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In Re: J.J. Re-Bar Corp., Inc v. United States of America


June 24, 2011


Appeal from the Ninth Circuit Bankruptcy Appellate Panel Baum, Dunn, and Jury, Bankruptcy Judges, Presiding BAP No. 09-1040-DjuBa

The opinion of the court was delivered by: McKEOWN, Circuit Judge:



Argued and Submitted March 17, 2011-San Francisco, California

Before: Thomas M. Reavley,*fn1 M. Margaret McKeown, and Richard A. Paez, Circuit Judges.

Opinion by Judge McKeown


Although the Anti-Injunction Act explicitly prohibits courts from enjoining the IRS's collection of taxes, J.J. Re-Bar Cor- poration seeks an interpretation of its Chapter 11 bankruptcy plan that would do just that. Asking us to ignore the clear policy of the Act, J.J. Re-Bar relies on the unique nature of bankruptcy proceedings to argue that its confirmed plan of reorganization unambiguously precludes the IRS from assessing a statutory tax penalty against its corporate officers. In effect, J.J. Re-Bar seeks to have the bankruptcy plan trump the Anti-Injunction Act in an effort to avoid the assessment of an otherwise uncontested tax. The Anti-Injunction Act has no such loophole or exception and we decline to create one here.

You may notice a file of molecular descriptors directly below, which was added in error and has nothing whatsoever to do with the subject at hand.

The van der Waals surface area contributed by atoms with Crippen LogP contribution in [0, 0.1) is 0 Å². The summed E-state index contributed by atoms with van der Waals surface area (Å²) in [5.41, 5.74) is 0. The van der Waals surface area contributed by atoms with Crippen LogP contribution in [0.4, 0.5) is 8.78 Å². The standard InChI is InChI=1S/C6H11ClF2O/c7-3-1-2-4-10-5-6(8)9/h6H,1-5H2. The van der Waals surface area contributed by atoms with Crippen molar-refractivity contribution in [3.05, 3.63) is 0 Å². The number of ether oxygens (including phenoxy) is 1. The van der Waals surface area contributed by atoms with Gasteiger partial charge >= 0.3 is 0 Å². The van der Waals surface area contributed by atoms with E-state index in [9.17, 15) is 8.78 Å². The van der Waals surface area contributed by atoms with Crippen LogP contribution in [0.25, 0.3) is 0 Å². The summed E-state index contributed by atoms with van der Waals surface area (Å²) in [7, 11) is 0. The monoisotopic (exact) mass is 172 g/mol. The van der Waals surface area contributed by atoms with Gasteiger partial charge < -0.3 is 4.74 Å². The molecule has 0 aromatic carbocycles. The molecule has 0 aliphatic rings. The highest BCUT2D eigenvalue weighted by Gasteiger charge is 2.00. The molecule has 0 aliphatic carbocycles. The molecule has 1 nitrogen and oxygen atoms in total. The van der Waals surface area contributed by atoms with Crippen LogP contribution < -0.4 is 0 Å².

The facts in this appeal are not in dispute. J.J. Re-Bar Corporation was founded in 1974 by Joseph J. Skokan and Joanne Skokan. The Skokans and their son, Joseph M. Skokan, are J.J. Re-Bar's principal officers. From 1995 through the first quarter of 1997, J.J. Re-Bar failed to pay federal employment taxes. A large portion of the unpaid taxes were trust-fund taxes-that is, income and social security taxes that J.J. Re-Bar withheld from employee paychecks and held in trust for the government. See 26 U.S.C. §§ 3102, 3402, 7501(a).

In January 1998, J.J. Re-Bar filed a Chapter 11 petition in the United States Bankruptcy Court for the Eastern District of California. J.J. Re-Bar submitted a plan of reorganization (the "Plan") and continued to operate as a debtor-in-possession. The bankruptcy court approved J.J. Re-Bar's disclosure statements and set a deadline for any objections to the proposed Plan. The IRS did not object and the Plan was confirmed by the bankruptcy court. The IRS did not appeal from the court's confirmation order.

Important for purposes of this appeal, Article X of the confirmed Plan provided for the discharge of all debts pursuant to which J.J. Re-Bar is the "primary obligor." In its entirety, Article X states as follows:

Upon confirmation, the DEBTOR shall receive, to the fullest extent possible, any and all discharges afforded by the Bankruptcy Code. In addition, the entry of an order confirming this Plan shall constitute a release of any and all claims, causes of action, rights, disputes in existence prior to the confirmation whether known or unknown, liquidated or unliqui-dated, fixed or contingent, by any parties against the DEBTOR or claims on which the DEBTOR is the primary obligor. Such parties' sole recourse as to claims against the DEBTOR or on which the DEBTOR is the primary obligor shall be to accept the treatment given to such party under this Plan.